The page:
As the word suggests, prioritizing is about ranking the projects and programmes within a portfolio. Unlike its literal definition, in portfolio management, prioritization also means de-prioritization. In other words, if there are ten initiatives within a portfolio, giving high priority to two or three among them automatically means some other initiatives needs to be given lesser importance. Again, prioritization criteria should be designed according to the strategic aims of the business.

This practice is part of the portfolio definition cycle.


Prioritization ensures each project’s importance to the organisation is identified, for allocation of people and resources. Some projects may also get cancelled as a result.



Single-criterion Analysis

First of all, a set of criteria need to be identified, which are sufficiently generic and applicable to all projects. Many organizations opt for financial indicators such as Net Present Value (NPV), Internal Rate of Return (IRR), Payback Period, Initial Investment etc. Financial criteria-based prioritization is popular as business leaders well-associate with financial figures.

Here is an example of how financial attractiveness can be used to prioritize projects:

Financial criteria analysis

It is not a necessity to use financial criteria at all. The organization can have its own set of criteria to determine how projects are prioritized. Prioritization can be based on customer impact, confidence of successful delivery or any other criterion suitable for the industry. An example of a prioritization criterion for a local government authority could be support for sustainable population growth.

Single criteria analysis

In both examples above, there was only one criterion for prioritizing projects. Even in the first example, all financial information, such as NPV, IRR and Payback Period are just that – financial. This is called Single Criterion Analysis (SCA). While this is simple, it would be highly impractical, as no senior management would say the sole reason for the company’s existence is to earn money or the sole reason for the council’s existence is to plan for population growth.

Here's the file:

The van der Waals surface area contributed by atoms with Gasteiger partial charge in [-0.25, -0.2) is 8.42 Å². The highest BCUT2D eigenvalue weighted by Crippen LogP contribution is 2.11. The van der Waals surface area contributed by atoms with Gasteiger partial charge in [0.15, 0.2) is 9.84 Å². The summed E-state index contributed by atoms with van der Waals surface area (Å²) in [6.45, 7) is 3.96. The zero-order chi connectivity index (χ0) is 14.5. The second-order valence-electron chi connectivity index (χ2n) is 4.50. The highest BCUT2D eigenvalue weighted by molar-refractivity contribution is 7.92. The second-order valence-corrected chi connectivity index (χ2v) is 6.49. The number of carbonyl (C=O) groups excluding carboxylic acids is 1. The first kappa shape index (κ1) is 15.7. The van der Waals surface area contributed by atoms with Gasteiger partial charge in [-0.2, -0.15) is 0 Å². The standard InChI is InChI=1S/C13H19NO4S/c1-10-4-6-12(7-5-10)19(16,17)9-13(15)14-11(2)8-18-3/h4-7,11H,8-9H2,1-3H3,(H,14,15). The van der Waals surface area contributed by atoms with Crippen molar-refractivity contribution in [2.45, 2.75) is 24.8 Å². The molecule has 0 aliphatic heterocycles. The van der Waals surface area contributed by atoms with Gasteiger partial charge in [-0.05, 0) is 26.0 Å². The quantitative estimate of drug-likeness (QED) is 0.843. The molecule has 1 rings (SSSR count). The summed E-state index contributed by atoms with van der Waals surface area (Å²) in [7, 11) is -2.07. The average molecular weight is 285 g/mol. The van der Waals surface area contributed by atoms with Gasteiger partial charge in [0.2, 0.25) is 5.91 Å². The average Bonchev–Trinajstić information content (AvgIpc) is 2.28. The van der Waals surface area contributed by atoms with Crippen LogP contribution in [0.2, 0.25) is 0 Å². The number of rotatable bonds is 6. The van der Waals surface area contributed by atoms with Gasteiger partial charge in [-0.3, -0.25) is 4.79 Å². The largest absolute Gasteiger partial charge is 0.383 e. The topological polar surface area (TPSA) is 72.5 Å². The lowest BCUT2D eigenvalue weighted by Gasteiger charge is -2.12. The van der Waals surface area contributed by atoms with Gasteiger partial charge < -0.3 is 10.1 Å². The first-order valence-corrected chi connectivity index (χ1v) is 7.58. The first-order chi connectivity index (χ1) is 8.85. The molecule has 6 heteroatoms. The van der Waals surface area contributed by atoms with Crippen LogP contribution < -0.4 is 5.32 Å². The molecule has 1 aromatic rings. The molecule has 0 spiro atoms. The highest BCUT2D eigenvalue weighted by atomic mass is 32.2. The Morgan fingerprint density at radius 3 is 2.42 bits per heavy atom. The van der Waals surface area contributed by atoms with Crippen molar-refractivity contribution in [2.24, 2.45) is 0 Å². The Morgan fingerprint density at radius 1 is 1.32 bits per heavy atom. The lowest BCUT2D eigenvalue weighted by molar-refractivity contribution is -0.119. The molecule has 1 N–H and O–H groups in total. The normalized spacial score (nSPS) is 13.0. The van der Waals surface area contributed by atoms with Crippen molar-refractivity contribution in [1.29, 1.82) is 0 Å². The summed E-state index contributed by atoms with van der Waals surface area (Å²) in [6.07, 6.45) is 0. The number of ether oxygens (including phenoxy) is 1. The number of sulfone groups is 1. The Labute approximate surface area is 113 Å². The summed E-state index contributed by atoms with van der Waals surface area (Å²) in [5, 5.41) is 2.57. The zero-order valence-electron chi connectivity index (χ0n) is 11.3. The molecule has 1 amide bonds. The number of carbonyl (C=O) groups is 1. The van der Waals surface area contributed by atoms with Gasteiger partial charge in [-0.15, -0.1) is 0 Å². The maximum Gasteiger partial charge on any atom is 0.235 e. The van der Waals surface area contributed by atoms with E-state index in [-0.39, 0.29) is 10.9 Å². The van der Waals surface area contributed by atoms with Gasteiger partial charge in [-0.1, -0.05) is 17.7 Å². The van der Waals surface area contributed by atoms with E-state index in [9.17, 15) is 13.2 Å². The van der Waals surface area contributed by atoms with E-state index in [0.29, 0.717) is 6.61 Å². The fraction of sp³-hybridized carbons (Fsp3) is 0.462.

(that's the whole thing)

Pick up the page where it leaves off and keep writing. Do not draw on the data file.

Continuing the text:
Multi-criteria Analysis

Organizations usually require more than one criterion to prioritize projects. For example:

Multi-criteria analysis

In this example, the manufacturing business have six criteria, while the local authority has five. There are no rules on the number of criteria for scoring. When more than one criterion is required for project prioritization, multi-criteria analysis needs to be used.

In multi-criteria analysis, each criterion is allocated a score. Thereafter, each project is assessed for its impact on each criterion. This is a simple mathematical calculation. However, it is not discussed in detail because it is not within the scope of this text.

Prioritization criteria should reflect the organizational and industry needs. Industry practices should always be analyzed, but at the end, the criteria should reflect the organization’s requirements. In fact, if a portfolio is segmented or if the portfolio contains sub-portfolios, then prioritization criteria can differ for each segment or sub-portfolio.


A prioritized list of change initiatives will be the result of the prioritize practice.

Written by Inham Hassen

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